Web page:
Jose Mourinho back at Chelsea. This would be the most outrageous comeback since Bobby Ewing defied death and strode proudly out of the shower, back into Dallas. It wouldn’t happen, would it? Well no, I don’t think so. A West London second coming would involve either, a huge climb-down from Roman Abramovich, or a huge contract from Fulham chairman Mohamed al-Fayed, neither of which is likely. The Portuguese also has a lucrative 3 year deal with Mancini’s old club Inter, looking set to guide them to another Serie A crown. The fact remains however, Mourinho is the most successful Chelsea manager ever, and has never ruled out a return.
Gianfranco Zola and/or Roberto Di Matteo
As Chelsea played out there final match under the stewardship of LF Scolari, a drab 0-0 home draw against Hull, a home-made banner was unfurled by one Blues fan. It read – “Scolari out – Zola/Di Matteo, Chelsea legends“. This kind of appointment would clearly be more about sentiment than managerial achievement. Zola has done OK at West Ham, and Di Matteo is at the helm of (cough) the MK Dons. I’m sure for a lot of Chelsea fans, Zola as manager would be a great fantasy, as the tiny Italian is held in such high esteem. Would that be heart ruling head? They may well be Chelsea legends, but I doubt either have the experience to take over the machine installed at Chelsea…yet.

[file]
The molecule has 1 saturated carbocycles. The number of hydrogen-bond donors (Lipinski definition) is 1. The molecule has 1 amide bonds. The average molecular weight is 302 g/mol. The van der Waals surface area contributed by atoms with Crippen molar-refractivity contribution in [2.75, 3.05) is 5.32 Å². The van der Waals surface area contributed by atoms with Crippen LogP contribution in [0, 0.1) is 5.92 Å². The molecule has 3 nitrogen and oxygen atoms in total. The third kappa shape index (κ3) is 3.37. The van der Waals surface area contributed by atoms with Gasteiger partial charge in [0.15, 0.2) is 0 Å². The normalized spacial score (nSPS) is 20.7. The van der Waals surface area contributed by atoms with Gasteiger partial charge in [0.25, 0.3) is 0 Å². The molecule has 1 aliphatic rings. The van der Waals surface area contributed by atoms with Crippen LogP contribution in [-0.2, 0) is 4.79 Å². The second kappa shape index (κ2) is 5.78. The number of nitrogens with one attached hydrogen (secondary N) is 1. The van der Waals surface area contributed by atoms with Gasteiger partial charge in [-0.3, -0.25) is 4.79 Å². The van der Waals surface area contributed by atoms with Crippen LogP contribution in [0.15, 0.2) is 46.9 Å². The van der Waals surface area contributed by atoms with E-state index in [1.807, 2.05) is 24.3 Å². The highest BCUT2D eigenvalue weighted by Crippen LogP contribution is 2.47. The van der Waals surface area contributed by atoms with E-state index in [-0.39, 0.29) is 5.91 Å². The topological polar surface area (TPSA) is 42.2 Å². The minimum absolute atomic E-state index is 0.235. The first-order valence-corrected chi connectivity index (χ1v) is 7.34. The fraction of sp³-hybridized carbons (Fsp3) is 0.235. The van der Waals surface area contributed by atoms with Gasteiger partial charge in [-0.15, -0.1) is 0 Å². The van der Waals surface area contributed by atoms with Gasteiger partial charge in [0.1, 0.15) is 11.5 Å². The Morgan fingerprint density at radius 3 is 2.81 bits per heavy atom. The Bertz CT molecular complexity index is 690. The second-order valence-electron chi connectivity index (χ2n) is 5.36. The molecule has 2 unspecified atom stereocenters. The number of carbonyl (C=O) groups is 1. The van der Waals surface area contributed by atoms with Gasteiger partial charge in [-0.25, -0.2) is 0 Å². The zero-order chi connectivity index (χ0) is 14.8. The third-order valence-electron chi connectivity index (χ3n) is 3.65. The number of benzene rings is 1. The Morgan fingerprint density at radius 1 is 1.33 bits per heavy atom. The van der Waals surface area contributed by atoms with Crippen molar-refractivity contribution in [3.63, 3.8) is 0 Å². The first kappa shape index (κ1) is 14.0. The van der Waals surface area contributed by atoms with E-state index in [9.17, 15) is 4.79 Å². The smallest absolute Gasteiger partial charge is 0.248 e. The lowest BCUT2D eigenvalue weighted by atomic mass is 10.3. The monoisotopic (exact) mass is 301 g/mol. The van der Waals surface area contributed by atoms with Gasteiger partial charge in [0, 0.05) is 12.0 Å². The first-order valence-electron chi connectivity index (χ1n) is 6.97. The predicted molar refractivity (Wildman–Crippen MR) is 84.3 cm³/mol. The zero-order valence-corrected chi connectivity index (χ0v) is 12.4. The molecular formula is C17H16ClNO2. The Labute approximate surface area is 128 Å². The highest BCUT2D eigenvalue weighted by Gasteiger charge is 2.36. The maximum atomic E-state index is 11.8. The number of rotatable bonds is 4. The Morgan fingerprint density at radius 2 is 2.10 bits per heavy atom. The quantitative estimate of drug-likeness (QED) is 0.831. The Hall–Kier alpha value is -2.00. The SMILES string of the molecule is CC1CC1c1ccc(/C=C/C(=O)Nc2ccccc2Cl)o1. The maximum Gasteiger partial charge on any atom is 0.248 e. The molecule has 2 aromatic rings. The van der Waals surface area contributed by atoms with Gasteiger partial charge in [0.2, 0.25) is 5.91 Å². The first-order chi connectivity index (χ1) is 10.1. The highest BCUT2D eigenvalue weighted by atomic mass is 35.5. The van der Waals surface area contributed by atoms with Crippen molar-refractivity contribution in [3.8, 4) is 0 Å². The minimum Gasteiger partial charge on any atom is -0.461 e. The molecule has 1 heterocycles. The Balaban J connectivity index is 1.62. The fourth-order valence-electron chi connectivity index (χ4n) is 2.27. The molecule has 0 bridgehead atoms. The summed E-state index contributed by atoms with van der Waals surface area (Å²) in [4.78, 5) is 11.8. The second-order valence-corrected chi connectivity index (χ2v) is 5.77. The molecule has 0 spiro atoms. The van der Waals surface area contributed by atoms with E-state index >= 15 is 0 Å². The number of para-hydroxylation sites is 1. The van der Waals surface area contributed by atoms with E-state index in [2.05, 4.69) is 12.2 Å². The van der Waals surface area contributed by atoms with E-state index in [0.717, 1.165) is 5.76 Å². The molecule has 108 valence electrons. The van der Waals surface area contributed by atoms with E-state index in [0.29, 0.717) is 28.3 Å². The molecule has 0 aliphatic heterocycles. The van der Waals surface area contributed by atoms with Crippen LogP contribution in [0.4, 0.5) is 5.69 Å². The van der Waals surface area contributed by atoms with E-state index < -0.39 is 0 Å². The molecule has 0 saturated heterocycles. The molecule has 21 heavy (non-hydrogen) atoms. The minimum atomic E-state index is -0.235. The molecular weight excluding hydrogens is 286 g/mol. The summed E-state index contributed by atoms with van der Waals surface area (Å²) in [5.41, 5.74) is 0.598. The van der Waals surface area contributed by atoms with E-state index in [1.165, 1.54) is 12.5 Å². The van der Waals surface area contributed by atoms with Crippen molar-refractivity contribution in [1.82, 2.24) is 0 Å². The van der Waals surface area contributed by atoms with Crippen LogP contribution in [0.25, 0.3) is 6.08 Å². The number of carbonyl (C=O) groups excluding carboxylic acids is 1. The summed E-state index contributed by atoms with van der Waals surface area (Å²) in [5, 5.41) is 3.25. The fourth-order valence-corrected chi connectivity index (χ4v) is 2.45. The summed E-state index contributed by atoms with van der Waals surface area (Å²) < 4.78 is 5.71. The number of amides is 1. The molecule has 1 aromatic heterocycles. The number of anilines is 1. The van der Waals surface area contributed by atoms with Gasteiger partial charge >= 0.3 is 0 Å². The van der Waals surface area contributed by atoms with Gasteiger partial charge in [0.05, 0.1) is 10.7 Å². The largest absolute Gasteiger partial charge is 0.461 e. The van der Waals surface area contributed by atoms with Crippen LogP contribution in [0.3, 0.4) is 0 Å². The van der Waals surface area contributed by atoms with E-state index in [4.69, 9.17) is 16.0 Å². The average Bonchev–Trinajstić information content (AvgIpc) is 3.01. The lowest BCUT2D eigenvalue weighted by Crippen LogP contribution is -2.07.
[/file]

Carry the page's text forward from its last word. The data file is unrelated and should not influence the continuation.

I had to throw in a curveball. Smart dresser Löw, or Jogi as his friends enjoy calling him, is the head coach of Germany, and is credited as the tactical brains behind their attractive brand of football showcased at World Cup 06 and Euro 08. He would certainly be a surprise choice, but not necessarily a bad one. At World Cup 06, Germany were knocked out by eventual winners Italy at the semi-final stage, but had wowed crowds with some thrilling performances, albeit on home soil. Whilst it was actually Jürgen Klinsmann in charge and Löw as assistant for that tournament, many sources close to the German camp suggested it was indeed Löw who was the tactical driving force. After his promotion to head coach, he steered Germany to the Euro 08 final in Austria, losing out to Spain.
Best of Rest
Sven Goran Eriksson — Was once caught in a hotel with Peter Keyon (he’ll shag anything), but his managerial stock has seriously declined since then. He certainly doesn’t need the money.
Fabio Capello — Great CV, but surely he will be take all the FA’s cash until at least South Africa 2010.
Avram Grant — Lets be honest, he didn’t do bad for Chelsea. But his boring, monotone style isn’t what Chelsea want.
Arsene Wenger — Arsenal is pretty much his club and he will probably finish his career with them. He also seems to hate spending money, which is not ideal for a prospective Chelsea boss
Martin O’Neill — O’Neill is a good manager, but no more.
David Moyes — See above
Pep Guardiola — He’s presiding over a Messi inspired Barcelona side that is playing football from out of this world. Therefore they wont let him go, and why would he want to?
There you have it, the next Chelsea manager is one of these candidates. Or he might not be. To be honest, I reckon it’ll be Hiddink. What?